Remember the time, many years ago, when you picked up John Grisham's first bestseller, The Firm, and you were completely incapable of putting it down until you got to the very last page? It didn't matter that it wasn't written like Fitzgerald or Morrison; you weren't looking for 'pretty' writing, just a darn good story. Well...Bailey's latest book about a new team of lawyers will make you feel that way again. We first meet Tom McMurtrie, the renowned professor of evidence at the University of Alabama law school, as he prepares for a difficult meeting with the school board. Having played on Bear Bryant's national championship football team and having literally written the textbook on evidence, this man is an entity unto himself. However, throw an illness, a lie, and a treacherous friend, and the story gets going. Next, mix in a young brash lawyer with a difficult past with Professor McMurtrie and his young beautiful clerk. Then, stir in a terrible and tragic car crash with a nasty trucking company. And voila - you have a page turner that is literally impossible to put down. It's not perfect writing, but it's not bad. It's not always politically correct, but it tries. It's not the next Pulitzer prize winner, but it doesn't matter - it's just really good.
The Secret Speech by Tom Robb Smith
The second in the Child 44 series, Smith seriously hit another home run. Quite often, I find the second book not as good as the first, but occasionally (like the Girl with the Dragon Tattoo series), an author can continue the momentum. And if you haven't read Child 44, do so - however, this thriller can also stand alone. Leo, the ex-KGB officer and current homicide detective, is back in Moscow, living with his wife who now finds herself in love with her newly-reformed husband. Together, they are raising the two daughters of the falsely-accused criminal who Leo arrested and ultimately saw murdered. Needless to say, the oldest daughter is less than thrilled to be with the man she considers a killer, creating a tense family life. However, Stalin is now dead and Kruschev has now taken over, with a 'secret speech' that pretty much throws Stalin under the bus and decries the past abuses by the secret police. This opens the door to a new serial killer - a gang of previously imprisoned dissidents from the Gulag who are hunting down their former tormentors. The story takes us into the streets of Moscow, to the gulag prisons in Siberia, and even the spring rebellion in Budapest. The history of those early days of the Soviet Bloc is fascinating and Smith has created complex characters and no-win situations to heighten the suspense. This book was another five-star for me, and yes, I will be reading the third and last installment soon.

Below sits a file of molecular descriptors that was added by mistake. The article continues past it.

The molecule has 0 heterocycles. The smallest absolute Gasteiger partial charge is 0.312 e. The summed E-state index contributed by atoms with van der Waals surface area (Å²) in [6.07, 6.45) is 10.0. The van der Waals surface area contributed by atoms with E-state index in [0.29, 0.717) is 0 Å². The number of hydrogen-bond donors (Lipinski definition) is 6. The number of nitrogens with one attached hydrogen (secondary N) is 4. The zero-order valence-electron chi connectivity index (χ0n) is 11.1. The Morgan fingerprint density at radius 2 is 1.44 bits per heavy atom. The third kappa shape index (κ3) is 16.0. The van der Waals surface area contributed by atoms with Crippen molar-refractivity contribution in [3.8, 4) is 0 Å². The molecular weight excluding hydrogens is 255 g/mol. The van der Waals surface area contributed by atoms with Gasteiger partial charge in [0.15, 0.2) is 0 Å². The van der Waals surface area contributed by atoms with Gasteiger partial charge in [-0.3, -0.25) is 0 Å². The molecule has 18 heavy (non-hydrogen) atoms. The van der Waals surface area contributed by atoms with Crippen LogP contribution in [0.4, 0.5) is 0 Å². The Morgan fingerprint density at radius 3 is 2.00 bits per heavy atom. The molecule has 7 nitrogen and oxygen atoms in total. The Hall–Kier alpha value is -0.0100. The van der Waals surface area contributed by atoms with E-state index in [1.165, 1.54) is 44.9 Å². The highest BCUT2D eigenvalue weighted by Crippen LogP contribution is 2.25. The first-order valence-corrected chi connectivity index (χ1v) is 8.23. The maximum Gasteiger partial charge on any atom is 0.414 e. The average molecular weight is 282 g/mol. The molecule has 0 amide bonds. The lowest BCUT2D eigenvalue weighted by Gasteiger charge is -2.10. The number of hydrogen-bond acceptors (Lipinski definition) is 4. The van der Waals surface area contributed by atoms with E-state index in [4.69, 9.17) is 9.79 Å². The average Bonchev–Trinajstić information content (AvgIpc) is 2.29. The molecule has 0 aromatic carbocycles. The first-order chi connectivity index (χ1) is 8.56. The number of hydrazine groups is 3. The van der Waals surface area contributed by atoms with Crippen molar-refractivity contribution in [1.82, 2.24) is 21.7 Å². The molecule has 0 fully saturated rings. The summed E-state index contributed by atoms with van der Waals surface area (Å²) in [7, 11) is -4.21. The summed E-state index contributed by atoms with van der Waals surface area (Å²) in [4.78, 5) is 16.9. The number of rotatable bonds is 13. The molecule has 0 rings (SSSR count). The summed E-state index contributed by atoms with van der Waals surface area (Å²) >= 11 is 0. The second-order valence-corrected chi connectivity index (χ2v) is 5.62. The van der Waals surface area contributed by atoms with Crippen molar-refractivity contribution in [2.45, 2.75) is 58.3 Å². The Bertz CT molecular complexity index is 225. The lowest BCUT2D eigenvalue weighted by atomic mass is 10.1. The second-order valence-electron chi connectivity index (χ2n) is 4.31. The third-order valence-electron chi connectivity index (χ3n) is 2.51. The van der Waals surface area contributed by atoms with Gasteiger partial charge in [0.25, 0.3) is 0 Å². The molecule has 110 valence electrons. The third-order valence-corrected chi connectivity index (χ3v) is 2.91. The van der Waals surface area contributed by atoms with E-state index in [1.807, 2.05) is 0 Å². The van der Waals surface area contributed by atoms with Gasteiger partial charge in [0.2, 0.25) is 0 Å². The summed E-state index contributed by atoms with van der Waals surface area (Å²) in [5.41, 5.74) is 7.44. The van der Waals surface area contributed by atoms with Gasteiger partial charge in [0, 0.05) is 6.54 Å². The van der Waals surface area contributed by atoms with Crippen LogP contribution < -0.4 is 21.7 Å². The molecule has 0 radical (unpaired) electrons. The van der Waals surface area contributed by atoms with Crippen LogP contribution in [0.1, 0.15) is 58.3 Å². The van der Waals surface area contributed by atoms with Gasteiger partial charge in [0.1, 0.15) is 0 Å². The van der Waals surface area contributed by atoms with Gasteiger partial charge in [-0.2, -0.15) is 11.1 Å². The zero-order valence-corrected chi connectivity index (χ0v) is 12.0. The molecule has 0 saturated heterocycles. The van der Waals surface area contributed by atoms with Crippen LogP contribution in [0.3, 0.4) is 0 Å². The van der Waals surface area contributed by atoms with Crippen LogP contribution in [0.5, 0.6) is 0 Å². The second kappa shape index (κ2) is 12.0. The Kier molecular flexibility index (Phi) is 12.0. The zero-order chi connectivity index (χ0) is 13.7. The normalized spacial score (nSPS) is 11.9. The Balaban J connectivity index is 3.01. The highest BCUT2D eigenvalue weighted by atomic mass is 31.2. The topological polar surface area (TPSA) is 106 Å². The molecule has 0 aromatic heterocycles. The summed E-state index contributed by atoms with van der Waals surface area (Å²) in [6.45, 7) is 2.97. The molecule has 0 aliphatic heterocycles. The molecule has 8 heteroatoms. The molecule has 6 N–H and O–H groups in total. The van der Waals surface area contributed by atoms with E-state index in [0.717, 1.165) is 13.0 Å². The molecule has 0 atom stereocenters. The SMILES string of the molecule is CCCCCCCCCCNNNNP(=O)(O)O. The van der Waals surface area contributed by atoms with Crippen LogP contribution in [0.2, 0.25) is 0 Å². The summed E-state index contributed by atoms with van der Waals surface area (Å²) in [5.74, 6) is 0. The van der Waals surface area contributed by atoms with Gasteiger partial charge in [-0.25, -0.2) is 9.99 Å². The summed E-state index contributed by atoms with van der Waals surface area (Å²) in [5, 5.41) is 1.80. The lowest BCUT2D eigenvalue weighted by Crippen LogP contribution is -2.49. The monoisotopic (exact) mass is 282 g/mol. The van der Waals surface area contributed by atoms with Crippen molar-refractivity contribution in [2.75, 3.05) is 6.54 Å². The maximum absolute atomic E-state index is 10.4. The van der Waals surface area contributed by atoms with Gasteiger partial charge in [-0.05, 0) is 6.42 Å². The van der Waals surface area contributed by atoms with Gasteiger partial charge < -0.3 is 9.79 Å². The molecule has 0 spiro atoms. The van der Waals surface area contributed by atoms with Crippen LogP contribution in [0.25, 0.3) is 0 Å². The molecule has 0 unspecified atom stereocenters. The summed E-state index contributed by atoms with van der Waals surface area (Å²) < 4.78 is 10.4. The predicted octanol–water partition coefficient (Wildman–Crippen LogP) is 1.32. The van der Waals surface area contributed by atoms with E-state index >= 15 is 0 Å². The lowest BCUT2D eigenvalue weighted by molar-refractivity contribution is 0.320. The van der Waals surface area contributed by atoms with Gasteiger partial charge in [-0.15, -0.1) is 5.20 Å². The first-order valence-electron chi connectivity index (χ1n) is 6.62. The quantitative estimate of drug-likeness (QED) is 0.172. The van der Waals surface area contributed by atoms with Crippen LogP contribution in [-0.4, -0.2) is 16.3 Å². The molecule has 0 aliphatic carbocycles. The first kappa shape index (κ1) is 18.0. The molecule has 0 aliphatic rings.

The Year of Magical Thinking by Joan Didion
After falling in love with the End of Life Book Club last fall, I have tried to commit to reading at least one 'must-read, classic, prize-winner, good-for-your-brain" book a month. This was the March pick - the autobiographical look at a year of tragedy in author Joan Didion's life. As her daughter lies in the ICU, deathly ill from sepsis, her husband sits down to dinner and literally drops his head to the table and is gone in seconds from a massive heart attack. This is the story of how she survives sudden widowhood, as well as how she recreates a life for herself. It is interspersed with many details of her rather fabulous and famous life with her husband. Both writers for novels and Hollywood, famous people inhabit some of their past days as you see how her life was shaped by her relationship with him. It is a painfully honest book about how one grieves, and how the world expects one to act which is often two opposing directions. It is not a long book, but it is a book that will stay with you for quite some time. I would recommend this to someone who has lost a loved one, or has a close friend/relative who is grieving; it gives us a world into a bereaved soul that is powerful and poetically written.